Killing Us Softly is about how media, specifically advertising, affects us individually and collectively in how we view ourselves and all women. Although this film is also about advertising's effect on violence, objectification and trivialization, today we are most interested in how advertising affects how women feel about their bodies. The focus of this film and discussion today is about media images and women. We are focusing today primarily on women because it is women who are exploited as objects of beauty and used to sell products to both men and women. killing Us Softly reviews if and how the image of women in advertising has changed over the past 20 years.
Jean Kilbourne meta messages saturate all parts of the mass media's messages. Overt messages are the primary messages such as a product on display in advertisements; meta messages are the extra information that the messages or advertisements carry. Meta messages are the values, images, norms, mores, and ideals of masculinity, femininity, success, normalcy, what it means to be right, wrong, good, bad, and what it means to be perfect. Jean Kilbourne offers an in-depth analysis of how female bodies are depicted in advertising imagery and the devastating effects of that imagery on women's health. Addressing the relationship between these images and the obsession of girls and women with dieting and thinness, Slim Hopes offers a new way to think about life-threatening eating disorders such as anorexia and bulimia, and it provides a well-documented critical perspective on the social impact of advertising. Using over 150 magazine and television ads, this illustrated lecture is divided into seven sections for easy classroom viewing and discussion: Impossible Beauty, Waifs and Thinness, Constructed Bodies, Food and Sex, Food and Control, The Weight-Loss Industry, and Freeing Imaginations.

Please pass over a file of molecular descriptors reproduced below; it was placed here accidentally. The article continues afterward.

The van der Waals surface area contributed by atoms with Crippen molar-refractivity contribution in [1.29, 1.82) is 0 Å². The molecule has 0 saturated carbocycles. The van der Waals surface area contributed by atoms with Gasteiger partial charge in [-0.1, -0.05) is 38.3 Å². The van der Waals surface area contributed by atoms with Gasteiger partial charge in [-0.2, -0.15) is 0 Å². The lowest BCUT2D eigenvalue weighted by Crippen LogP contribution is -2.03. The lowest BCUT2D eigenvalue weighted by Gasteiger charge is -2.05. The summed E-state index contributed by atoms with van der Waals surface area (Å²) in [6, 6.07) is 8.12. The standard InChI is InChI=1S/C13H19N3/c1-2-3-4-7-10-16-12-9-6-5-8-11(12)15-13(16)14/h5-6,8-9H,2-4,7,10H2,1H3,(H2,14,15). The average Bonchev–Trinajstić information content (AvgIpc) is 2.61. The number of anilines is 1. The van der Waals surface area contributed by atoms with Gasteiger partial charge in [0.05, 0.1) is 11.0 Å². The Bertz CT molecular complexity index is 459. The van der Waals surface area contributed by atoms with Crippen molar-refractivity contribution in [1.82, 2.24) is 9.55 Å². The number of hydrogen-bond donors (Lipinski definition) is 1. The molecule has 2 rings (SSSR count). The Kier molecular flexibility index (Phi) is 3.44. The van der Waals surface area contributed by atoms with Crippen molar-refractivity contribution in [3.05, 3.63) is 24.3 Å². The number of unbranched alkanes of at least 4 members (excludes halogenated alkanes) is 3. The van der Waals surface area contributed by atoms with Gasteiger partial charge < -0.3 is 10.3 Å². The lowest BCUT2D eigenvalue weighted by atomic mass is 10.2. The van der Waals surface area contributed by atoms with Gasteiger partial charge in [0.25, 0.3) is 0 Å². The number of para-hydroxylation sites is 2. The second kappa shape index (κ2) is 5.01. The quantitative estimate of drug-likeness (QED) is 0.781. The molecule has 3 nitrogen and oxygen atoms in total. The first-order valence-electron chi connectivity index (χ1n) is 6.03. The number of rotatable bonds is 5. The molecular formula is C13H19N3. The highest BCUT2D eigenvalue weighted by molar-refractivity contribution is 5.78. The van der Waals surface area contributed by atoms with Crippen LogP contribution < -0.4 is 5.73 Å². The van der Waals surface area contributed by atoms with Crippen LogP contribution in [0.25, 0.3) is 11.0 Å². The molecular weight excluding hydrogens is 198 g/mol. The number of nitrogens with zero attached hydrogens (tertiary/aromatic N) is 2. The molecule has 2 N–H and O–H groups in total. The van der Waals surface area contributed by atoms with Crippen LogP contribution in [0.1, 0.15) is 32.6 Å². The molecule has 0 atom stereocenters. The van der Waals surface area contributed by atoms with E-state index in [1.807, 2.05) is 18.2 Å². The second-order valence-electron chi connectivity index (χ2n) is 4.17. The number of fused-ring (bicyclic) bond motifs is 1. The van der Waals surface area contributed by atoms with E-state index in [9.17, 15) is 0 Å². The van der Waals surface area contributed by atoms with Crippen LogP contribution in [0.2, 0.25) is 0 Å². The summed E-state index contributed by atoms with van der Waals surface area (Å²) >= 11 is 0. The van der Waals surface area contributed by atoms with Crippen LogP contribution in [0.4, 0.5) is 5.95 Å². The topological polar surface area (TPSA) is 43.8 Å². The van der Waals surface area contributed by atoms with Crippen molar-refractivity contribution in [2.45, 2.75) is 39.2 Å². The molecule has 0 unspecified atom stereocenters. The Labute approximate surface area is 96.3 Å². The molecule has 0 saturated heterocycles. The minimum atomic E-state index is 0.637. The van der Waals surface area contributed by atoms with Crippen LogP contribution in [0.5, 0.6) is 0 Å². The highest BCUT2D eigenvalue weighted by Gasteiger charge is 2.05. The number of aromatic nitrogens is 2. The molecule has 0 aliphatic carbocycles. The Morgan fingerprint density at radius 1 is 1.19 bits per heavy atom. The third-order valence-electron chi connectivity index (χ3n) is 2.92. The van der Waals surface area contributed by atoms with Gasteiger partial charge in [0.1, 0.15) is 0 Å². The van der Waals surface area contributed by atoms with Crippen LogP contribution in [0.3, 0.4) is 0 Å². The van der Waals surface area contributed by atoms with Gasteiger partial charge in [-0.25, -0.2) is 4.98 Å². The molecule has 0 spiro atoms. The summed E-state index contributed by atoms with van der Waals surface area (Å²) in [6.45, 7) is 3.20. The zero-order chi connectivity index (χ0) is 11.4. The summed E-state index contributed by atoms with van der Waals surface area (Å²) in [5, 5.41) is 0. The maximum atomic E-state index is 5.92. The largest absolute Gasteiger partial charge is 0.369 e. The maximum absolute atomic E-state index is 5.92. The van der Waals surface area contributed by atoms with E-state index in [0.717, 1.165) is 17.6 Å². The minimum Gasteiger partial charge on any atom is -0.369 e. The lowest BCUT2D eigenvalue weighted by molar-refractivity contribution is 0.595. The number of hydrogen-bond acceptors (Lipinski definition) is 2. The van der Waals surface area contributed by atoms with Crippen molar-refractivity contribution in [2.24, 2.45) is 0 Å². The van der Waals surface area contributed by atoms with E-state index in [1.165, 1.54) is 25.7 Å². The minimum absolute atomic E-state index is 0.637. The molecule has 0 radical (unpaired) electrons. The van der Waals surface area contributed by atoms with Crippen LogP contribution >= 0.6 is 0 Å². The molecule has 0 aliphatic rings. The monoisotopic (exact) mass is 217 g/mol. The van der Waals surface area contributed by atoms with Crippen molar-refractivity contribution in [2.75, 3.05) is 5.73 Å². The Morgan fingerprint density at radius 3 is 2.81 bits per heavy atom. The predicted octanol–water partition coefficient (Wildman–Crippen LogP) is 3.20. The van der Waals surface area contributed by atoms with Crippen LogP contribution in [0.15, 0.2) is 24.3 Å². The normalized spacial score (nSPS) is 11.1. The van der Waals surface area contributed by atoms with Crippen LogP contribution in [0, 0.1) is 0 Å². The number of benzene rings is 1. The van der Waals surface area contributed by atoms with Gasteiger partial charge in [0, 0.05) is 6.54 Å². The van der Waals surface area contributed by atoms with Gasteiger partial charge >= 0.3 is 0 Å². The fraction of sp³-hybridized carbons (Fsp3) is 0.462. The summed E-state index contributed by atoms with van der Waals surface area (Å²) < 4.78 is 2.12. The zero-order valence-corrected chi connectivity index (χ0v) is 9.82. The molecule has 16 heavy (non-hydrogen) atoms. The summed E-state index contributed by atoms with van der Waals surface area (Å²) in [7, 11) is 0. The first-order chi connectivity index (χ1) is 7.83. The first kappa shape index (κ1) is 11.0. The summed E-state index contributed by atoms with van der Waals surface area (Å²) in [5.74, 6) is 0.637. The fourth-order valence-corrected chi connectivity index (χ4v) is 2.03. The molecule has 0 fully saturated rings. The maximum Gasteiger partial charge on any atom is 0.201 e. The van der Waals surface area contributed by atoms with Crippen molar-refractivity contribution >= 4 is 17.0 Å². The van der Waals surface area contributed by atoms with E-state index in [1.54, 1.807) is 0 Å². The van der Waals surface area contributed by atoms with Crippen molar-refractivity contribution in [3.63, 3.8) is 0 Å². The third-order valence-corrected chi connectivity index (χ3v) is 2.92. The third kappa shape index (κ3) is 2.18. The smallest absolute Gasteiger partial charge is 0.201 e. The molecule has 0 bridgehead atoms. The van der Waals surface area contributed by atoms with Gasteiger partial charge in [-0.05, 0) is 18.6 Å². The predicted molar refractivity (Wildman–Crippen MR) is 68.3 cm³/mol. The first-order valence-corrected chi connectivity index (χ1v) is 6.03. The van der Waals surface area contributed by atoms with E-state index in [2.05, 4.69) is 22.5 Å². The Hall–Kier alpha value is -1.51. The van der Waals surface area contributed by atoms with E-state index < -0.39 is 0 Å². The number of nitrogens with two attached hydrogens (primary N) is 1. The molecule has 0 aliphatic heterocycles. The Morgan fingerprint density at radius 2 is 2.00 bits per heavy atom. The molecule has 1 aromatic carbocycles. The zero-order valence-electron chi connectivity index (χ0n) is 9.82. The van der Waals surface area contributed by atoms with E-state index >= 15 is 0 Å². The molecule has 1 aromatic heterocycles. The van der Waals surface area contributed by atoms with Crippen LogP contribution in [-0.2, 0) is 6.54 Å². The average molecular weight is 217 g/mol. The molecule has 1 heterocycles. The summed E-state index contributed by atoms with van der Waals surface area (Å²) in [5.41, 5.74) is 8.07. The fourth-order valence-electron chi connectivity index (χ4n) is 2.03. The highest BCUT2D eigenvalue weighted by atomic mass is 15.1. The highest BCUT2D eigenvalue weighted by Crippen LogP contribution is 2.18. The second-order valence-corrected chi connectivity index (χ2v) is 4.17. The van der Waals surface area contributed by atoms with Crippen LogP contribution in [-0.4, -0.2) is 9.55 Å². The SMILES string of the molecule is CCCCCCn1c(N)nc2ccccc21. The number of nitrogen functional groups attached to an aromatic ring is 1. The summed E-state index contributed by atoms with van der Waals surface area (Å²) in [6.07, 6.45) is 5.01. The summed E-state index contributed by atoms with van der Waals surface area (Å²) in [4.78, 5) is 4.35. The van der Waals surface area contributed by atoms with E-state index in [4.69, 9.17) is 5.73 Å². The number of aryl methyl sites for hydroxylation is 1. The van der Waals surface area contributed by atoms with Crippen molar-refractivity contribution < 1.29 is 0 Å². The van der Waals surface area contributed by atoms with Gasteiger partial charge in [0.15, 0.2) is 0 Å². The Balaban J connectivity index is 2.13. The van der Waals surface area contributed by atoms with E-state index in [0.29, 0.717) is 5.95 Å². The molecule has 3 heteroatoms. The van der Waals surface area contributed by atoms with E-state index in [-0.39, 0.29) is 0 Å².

I think Jean Kilbourne was misinterpreting the advertisements, Actually I said that it is my opinion that men have standarts, not kilbournes.